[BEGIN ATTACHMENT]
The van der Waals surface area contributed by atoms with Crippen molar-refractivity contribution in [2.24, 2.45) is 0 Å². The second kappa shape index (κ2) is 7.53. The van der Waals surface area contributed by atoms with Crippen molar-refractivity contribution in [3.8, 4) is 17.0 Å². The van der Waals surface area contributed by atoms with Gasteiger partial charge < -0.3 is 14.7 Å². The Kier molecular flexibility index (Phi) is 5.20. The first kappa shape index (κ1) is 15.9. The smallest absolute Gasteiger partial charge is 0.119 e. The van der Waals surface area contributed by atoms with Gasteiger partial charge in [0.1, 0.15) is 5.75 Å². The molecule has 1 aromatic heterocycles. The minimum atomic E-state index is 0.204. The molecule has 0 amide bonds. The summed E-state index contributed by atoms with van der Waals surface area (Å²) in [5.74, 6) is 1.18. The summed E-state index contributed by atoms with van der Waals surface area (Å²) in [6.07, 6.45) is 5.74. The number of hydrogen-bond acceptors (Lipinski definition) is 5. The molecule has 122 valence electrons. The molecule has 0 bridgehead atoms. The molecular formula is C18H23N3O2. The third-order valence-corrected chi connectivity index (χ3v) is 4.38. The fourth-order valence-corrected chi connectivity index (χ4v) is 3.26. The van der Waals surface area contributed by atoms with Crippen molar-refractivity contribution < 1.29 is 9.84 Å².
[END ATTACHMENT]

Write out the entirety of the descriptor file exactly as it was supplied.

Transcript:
The van der Waals surface area contributed by atoms with Crippen molar-refractivity contribution in [2.24, 2.45) is 0 Å². The second kappa shape index (κ2) is 7.53. The van der Waals surface area contributed by atoms with Crippen molar-refractivity contribution in [3.8, 4) is 17.0 Å². The van der Waals surface area contributed by atoms with Gasteiger partial charge < -0.3 is 14.7 Å². The Kier molecular flexibility index (Phi) is 5.20. The first kappa shape index (κ1) is 15.9. The smallest absolute Gasteiger partial charge is 0.119 e. The van der Waals surface area contributed by atoms with Gasteiger partial charge in [0.1, 0.15) is 5.75 Å². The molecule has 1 aromatic heterocycles. The minimum atomic E-state index is 0.204. The molecule has 0 amide bonds. The summed E-state index contributed by atoms with van der Waals surface area (Å²) in [5.74, 6) is 1.18. The summed E-state index contributed by atoms with van der Waals surface area (Å²) in [6.07, 6.45) is 5.74. The number of hydrogen-bond acceptors (Lipinski definition) is 5. The molecule has 122 valence electrons. The molecule has 0 bridgehead atoms. The molecular formula is C18H23N3O2. The third-order valence-corrected chi connectivity index (χ3v) is 4.38. The fourth-order valence-corrected chi connectivity index (χ4v) is 3.26. The van der Waals surface area contributed by atoms with Crippen molar-refractivity contribution < 1.29 is 9.84 Å².